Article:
Do colleges exploit their professors?
(MoneyWatch) While teenagers and parents who visit college campuses understandably ask many of the same questions, there is one that schools never get asked: How well are you treating your professors?
It's an excellent question because in fact many college teacher are treated shabbily. Some make such paltry salaries that they qualify for food stamps. The Des Moines Register recently examined pay of state employees and discovered that adjunct professors represented two of the five lowest paid jobs in Iowa. The other lowest-paid occupations were laborers, parking lot attendants and food workers.
Unlike full-time staff professors, many adjunct professors are part-timers and typically do not enjoy job security or workplace benefits. Their job situation is starkly different than tenured professors, who enjoy lifetime job security, health care, pensions and often light teaching loads with plenty of time for research.
The number of adjunct professors in the U.S. has been climbing. Today roughly 70 percent of college professors are not "tenure track." Their presence is more common at regional state schools and at mid-tier private universities. (You can learn more about their plight at the website of New Faculty Majority, which aims to improve conditions for these professors.)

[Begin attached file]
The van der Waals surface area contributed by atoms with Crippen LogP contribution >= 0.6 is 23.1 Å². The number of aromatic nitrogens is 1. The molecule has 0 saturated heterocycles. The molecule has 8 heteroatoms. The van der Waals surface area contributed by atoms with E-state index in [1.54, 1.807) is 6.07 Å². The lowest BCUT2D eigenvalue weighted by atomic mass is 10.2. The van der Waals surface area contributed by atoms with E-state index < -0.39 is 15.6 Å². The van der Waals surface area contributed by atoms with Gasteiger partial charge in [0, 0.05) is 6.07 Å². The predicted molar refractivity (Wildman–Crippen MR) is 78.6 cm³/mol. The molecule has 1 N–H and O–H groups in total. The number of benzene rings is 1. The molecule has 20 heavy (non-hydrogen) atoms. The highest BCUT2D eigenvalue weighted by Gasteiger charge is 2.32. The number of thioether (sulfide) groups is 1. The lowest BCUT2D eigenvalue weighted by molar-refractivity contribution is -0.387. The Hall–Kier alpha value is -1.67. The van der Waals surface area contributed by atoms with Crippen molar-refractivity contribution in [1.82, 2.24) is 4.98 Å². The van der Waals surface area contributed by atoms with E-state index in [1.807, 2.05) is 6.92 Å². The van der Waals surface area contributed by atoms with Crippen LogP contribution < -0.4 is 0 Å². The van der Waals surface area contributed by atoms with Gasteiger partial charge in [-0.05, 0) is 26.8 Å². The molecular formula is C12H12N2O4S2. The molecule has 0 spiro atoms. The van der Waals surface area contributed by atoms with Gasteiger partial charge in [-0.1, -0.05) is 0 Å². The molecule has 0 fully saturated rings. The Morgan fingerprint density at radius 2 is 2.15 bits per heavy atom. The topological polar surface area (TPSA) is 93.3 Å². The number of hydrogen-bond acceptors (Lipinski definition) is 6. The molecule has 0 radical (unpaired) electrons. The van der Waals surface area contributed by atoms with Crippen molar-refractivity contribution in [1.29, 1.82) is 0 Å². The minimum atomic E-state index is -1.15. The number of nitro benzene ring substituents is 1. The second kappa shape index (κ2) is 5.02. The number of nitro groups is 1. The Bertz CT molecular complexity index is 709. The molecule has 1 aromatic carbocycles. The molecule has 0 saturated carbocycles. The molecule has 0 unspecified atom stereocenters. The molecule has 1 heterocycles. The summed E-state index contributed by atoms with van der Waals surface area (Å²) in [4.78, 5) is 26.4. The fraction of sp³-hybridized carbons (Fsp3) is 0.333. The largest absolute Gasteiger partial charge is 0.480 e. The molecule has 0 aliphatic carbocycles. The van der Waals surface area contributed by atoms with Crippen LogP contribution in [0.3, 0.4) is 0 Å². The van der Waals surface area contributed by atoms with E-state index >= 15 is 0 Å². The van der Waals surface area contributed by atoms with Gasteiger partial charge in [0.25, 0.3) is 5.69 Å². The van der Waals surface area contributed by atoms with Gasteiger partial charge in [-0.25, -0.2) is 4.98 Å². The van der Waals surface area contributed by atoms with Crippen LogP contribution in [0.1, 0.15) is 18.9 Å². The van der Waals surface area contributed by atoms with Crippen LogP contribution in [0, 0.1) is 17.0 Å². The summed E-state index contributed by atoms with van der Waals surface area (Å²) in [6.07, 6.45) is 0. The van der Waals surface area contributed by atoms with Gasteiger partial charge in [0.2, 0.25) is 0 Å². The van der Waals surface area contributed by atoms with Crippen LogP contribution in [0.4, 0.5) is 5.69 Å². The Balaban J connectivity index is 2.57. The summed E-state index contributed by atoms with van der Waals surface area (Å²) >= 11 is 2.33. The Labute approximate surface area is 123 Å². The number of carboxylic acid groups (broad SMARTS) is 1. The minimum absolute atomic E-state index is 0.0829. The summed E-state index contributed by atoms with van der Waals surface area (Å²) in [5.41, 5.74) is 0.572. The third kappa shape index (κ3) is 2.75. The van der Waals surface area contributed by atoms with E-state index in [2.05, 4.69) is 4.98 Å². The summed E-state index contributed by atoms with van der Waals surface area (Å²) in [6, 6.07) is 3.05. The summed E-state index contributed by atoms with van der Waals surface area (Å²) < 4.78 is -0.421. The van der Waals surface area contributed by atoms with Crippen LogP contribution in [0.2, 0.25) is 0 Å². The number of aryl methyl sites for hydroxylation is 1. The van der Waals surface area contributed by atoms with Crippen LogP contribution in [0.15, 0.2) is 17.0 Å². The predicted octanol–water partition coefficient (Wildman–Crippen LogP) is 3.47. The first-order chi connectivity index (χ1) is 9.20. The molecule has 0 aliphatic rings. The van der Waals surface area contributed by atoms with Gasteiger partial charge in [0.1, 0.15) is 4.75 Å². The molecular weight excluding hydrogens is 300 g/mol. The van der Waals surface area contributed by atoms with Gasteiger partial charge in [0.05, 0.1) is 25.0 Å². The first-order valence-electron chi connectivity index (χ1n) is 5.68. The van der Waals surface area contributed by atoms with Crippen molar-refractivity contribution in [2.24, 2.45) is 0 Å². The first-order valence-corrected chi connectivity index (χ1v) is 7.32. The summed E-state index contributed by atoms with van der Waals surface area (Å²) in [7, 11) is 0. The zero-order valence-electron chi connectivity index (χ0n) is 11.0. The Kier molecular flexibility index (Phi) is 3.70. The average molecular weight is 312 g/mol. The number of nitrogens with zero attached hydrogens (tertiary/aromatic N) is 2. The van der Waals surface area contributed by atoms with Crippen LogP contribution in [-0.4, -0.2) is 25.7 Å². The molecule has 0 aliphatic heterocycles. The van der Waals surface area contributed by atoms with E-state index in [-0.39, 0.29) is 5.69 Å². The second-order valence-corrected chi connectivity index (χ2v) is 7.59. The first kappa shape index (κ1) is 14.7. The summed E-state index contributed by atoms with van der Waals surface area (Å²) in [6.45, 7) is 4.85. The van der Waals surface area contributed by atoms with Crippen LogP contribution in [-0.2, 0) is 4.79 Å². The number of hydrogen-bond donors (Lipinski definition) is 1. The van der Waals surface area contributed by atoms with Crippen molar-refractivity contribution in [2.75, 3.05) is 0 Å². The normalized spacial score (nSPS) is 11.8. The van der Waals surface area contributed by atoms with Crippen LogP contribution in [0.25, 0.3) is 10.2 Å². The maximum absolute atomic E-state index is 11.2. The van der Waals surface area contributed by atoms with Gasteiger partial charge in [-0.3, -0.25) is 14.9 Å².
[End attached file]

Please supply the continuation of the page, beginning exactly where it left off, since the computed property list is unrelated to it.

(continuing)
Why should students care if a highly educated teacher is working for peanuts? The grim working conditions can impact the quality of education that students receive. For instance, adjuncts often lack offices where they can meet with students, and they may be difficult to see outside of class because many often also teach at a different campus or school.
Adjuncts also can be tempted to make classes easier because poor student evaluations can jeopardize their chances of getting another teaching contract. These vulnerable teachers may also censor themselves in class for fear of saying anything that might offend students. This can limit students' chances of engaging in meaningful discussions.
Students should look for schools that do a better job of hiring professors who are on the tenure track. You can find the breakdown of tenure-tenure track versus adjunct professors at any institution by using an extremely helpful search tool at the Modern Language Association.
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